Effects of changes in N-fertilizer management on water quality trends at the watershed scale

Vinay Nangia, Prasanna H. Gowda, D. J. Mulla

Research output: Contribution to journalArticlepeer-review

15 Scopus citations

Abstract

In this study, the ADAPT (Agricultural Drainage and Pesticide Transport) model was calibrated and validated for monthly flow and nitrate-N losses, for the 2000-2004 period, from two minor agricultural watersheds in Seven Mile Creek (SMC-1 and SMC-2) in south-central Minnesota. First, the model was calibrated and validated using the water quality data from the SMC-1 and again independently validated with the SMC-2 dataset. The predicted monthly flow and associated nitrate-N losses agreed reasonably with the measured trends for both calibration (r2=0.81 and 0.70 for flow and nitrate-N losses, respectively) and validation (r2=0.85 and 0.78 for flow and nitrate-N losses from SMC-1, and 0.89 and 0.78 for flow and nitrate-N losses from SMC-2, respectively) periods. The model performed less satisfactorily for the snowmelt periods than it did for the entire simulation period. Using the calibrated model, long-term simulations were performed using climatic data from 1955 to 2004 to evaluate the effects of climatic variability and N application rates and timing on nitrate-N losses. The predicted nitrate-N losses were sensitive to N application rates and timing. A decrease in the fall N application rate from 179.3 to 112kg/ha decreased nitrate-N losses by 23%. By changing application timing from fall to spring at a rate of 112Nkg/ha, nitrate-N losses decreased by 12%. The predicted nitrate-N losses showed a linear response to precipitation with larger losses generally associated with wet years. A 25% increase in mean annual precipitation would offset reductions in nitrate-N loss achieved using better N fertilizer management strategies described above.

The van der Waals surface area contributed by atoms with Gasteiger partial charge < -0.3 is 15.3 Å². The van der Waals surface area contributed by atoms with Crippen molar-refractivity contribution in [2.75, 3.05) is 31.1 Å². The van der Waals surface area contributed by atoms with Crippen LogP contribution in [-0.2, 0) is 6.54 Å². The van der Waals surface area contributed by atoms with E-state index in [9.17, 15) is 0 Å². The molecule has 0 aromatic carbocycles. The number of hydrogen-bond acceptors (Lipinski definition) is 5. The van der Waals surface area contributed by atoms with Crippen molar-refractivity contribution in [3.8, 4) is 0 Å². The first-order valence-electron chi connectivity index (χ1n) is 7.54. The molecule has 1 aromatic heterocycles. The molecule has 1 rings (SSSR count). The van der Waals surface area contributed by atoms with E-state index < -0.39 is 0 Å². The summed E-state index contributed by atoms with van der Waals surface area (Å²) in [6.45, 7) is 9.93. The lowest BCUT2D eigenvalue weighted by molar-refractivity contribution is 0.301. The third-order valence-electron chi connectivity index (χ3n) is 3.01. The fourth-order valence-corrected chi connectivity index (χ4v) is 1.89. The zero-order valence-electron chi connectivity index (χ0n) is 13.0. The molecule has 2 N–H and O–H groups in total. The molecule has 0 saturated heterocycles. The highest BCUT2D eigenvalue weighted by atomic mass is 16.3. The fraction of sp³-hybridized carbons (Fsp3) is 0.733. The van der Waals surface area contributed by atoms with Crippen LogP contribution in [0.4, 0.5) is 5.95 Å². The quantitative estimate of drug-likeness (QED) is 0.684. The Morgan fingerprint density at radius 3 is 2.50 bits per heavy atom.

Original languageEnglish (US)
Pages (from-to)1855-1860
Number of pages6
JournalAgricultural Water Management
Volume97
Issue number11
DOIs
StatePublished - Nov 1 2010

Keywords

  • Climate change
  • Nitrate-N loss
  • South-central Minnesota
  • Tile drainage

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